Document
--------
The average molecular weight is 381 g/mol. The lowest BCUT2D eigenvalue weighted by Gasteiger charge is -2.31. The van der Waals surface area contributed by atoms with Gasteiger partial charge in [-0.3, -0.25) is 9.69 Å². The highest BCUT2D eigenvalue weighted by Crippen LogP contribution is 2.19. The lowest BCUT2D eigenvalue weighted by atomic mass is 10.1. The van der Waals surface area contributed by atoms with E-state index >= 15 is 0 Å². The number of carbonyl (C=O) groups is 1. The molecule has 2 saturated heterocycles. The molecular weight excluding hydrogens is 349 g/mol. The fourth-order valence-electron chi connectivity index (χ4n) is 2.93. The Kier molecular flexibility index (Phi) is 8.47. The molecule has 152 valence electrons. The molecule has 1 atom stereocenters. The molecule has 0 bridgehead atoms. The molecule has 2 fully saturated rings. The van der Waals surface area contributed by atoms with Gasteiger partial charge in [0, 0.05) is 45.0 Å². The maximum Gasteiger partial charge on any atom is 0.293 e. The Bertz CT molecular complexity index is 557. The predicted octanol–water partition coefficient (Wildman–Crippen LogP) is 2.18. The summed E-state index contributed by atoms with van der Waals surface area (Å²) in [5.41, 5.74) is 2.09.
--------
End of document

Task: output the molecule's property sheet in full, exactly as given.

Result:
The average molecular weight is 381 g/mol. The lowest BCUT2D eigenvalue weighted by Gasteiger charge is -2.31. The van der Waals surface area contributed by atoms with Gasteiger partial charge in [-0.3, -0.25) is 9.69 Å². The highest BCUT2D eigenvalue weighted by Crippen LogP contribution is 2.19. The lowest BCUT2D eigenvalue weighted by atomic mass is 10.1. The van der Waals surface area contributed by atoms with E-state index >= 15 is 0 Å². The number of carbonyl (C=O) groups is 1. The molecule has 2 saturated heterocycles. The molecular weight excluding hydrogens is 349 g/mol. The fourth-order valence-electron chi connectivity index (χ4n) is 2.93. The Kier molecular flexibility index (Phi) is 8.47. The molecule has 152 valence electrons. The molecule has 1 atom stereocenters. The molecule has 0 bridgehead atoms. The molecule has 2 fully saturated rings. The van der Waals surface area contributed by atoms with Gasteiger partial charge in [0, 0.05) is 45.0 Å². The maximum Gasteiger partial charge on any atom is 0.293 e. The Bertz CT molecular complexity index is 557. The predicted octanol–water partition coefficient (Wildman–Crippen LogP) is 2.18. The summed E-state index contributed by atoms with van der Waals surface area (Å²) in [5.41, 5.74) is 2.09.